The Conduct Of Life (volume 6) by Ralph Waldo EmersonThe Conduct Of Life (volume 6) by Ralph Waldo Emerson

The Conduct Of Life (volume 6)

byRalph Waldo Emerson

Paperback | January 2, 2012

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Book may have numerous typos, missing text, images, or index. Purchasers can download a free scanned copy of the original book (without typos) from the publisher. 1904. Excerpt: ... NOTES THE CONDUCT OF LIFE THE opening pages of the new journal after Mr. Emerson reached his home, in the summer of 1848, after nine months' stay in England, seem to reflect the sense of joyful relief he found in his country, the growing, uncommitted and unbound, -- even half-tamed America. In spite of hospitality and kind reception, he had found the brave and truth-speaking English not as open as his countrymen to ideas, to inspiration. He had written, "Alas ! the halls of England are musty; the land is full of coal-smoke and carpet-smell: not a breath of mountain air dilates the languishing lungs. . . . English and Europeans are girded with an iron belt of condition." So, on the clean fly-leaf of the new journal he wrote two fragments of verse for omens: the first from the noble poem "Inspiration" of Henry Thoreau, who, like a younger brother, had manned the wall of his castle during his absence: -- "I hearing get, who had but ears, And sight, who had but eyes before, I moments live, who lived but years, And truth discern, who knew but learning's lore." Below these lines he wrote the verses of Horace : -- "Hunc solem et Stellas et decedentia certis Tempore momentis, sunt qui formidine nulla Imbuti spectent." {Epistola, I. 6. 34.) I think that he was pleased by the possibility of construing these words, taken by themselves, in opposite significance, oracle-like; either in obvious praise of the constant man whom nature cannot alarm, or in dispraise of the hopeless spirit destitute of wonder and awe. He has now, in lecturing, his own people to deal with, not "persons of quality," or English men of letters, and so in one of the early pages is written the story of Edmund Kean's remark when they told him that "the boxes applauded": "The boxes! a fig for the boxes! I tell you the Pit ros...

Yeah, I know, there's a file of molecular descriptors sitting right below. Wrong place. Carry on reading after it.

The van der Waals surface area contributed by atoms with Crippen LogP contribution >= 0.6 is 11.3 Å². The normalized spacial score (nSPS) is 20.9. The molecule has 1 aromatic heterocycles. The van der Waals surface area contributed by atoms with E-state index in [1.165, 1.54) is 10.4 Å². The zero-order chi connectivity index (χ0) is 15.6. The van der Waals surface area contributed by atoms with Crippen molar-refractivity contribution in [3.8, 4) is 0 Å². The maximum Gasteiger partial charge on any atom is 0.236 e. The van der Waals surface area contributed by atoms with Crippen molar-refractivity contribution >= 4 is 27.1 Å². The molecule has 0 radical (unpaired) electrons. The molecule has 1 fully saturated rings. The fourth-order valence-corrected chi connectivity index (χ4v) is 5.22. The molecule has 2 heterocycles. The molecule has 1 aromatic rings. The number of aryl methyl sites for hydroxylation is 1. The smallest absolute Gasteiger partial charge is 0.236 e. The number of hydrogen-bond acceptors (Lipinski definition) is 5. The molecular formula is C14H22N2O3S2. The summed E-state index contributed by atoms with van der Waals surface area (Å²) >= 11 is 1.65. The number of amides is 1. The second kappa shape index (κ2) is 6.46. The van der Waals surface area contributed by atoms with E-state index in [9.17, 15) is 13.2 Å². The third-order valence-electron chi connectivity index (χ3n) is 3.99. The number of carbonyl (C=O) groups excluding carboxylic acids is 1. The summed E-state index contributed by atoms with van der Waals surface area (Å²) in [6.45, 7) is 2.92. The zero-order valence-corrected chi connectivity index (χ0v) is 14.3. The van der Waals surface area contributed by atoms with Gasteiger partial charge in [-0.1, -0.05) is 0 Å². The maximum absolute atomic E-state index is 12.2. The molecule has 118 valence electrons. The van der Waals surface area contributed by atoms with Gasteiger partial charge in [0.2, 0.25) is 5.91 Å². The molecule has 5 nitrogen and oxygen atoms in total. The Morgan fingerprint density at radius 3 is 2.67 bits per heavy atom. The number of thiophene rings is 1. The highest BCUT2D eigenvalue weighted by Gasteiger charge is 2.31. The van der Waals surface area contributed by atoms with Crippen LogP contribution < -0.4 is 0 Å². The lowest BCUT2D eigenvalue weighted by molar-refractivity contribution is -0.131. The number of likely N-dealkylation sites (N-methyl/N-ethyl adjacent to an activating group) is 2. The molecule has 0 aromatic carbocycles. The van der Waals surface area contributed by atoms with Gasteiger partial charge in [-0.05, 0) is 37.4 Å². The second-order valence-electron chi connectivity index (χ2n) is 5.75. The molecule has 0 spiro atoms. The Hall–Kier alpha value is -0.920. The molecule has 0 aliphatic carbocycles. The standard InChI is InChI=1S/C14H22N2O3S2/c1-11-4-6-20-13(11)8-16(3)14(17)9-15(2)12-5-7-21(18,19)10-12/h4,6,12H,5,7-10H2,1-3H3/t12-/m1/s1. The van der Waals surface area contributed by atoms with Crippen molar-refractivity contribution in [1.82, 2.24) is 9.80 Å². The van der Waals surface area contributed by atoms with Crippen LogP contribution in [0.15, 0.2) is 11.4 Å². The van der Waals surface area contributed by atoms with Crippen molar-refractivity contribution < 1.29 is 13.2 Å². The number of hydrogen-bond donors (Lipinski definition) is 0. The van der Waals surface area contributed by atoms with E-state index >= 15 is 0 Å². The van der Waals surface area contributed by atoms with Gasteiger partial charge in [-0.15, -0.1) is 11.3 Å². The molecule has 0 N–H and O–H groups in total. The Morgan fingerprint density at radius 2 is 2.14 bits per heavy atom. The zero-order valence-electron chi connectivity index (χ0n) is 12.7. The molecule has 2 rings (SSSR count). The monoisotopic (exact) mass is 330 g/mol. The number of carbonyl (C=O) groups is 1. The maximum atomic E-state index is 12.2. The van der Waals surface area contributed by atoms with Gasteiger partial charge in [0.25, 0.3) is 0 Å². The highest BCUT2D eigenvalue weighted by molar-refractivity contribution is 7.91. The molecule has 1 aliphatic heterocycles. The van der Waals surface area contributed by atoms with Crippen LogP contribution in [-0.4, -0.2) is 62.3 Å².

Title:The Conduct Of Life (volume 6)Format:PaperbackDimensions:88 pages, 9.69 × 7.44 × 0.18 inPublished:January 2, 2012Publisher:General Books LLCLanguage:English

The following ISBNs are associated with this title:

ISBN - 10:0217578799

ISBN - 13:9780217578790

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